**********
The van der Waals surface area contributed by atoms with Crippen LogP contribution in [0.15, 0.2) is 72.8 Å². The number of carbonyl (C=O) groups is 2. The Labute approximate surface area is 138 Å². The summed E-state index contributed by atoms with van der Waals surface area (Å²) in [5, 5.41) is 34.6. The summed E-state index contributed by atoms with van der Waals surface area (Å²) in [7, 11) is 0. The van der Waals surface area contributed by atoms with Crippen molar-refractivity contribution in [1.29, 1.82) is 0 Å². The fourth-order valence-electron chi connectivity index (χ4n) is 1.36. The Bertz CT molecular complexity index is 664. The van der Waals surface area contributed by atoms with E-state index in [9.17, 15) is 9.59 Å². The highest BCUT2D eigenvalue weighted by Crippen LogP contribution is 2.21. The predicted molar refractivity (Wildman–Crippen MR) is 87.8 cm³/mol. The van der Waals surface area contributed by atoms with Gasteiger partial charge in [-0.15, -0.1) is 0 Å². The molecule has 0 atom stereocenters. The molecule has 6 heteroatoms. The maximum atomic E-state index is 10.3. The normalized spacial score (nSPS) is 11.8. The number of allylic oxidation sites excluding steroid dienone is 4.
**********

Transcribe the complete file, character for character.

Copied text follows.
The van der Waals surface area contributed by atoms with Crippen LogP contribution in [0.15, 0.2) is 72.8 Å². The number of carbonyl (C=O) groups is 2. The Labute approximate surface area is 138 Å². The summed E-state index contributed by atoms with van der Waals surface area (Å²) in [5, 5.41) is 34.6. The summed E-state index contributed by atoms with van der Waals surface area (Å²) in [7, 11) is 0. The van der Waals surface area contributed by atoms with Crippen molar-refractivity contribution in [1.29, 1.82) is 0 Å². The fourth-order valence-electron chi connectivity index (χ4n) is 1.36. The Bertz CT molecular complexity index is 664. The van der Waals surface area contributed by atoms with E-state index in [9.17, 15) is 9.59 Å². The highest BCUT2D eigenvalue weighted by Crippen LogP contribution is 2.21. The predicted molar refractivity (Wildman–Crippen MR) is 87.8 cm³/mol. The van der Waals surface area contributed by atoms with Gasteiger partial charge in [-0.15, -0.1) is 0 Å². The molecule has 0 atom stereocenters. The molecule has 6 heteroatoms. The maximum atomic E-state index is 10.3. The normalized spacial score (nSPS) is 11.8. The number of allylic oxidation sites excluding steroid dienone is 4.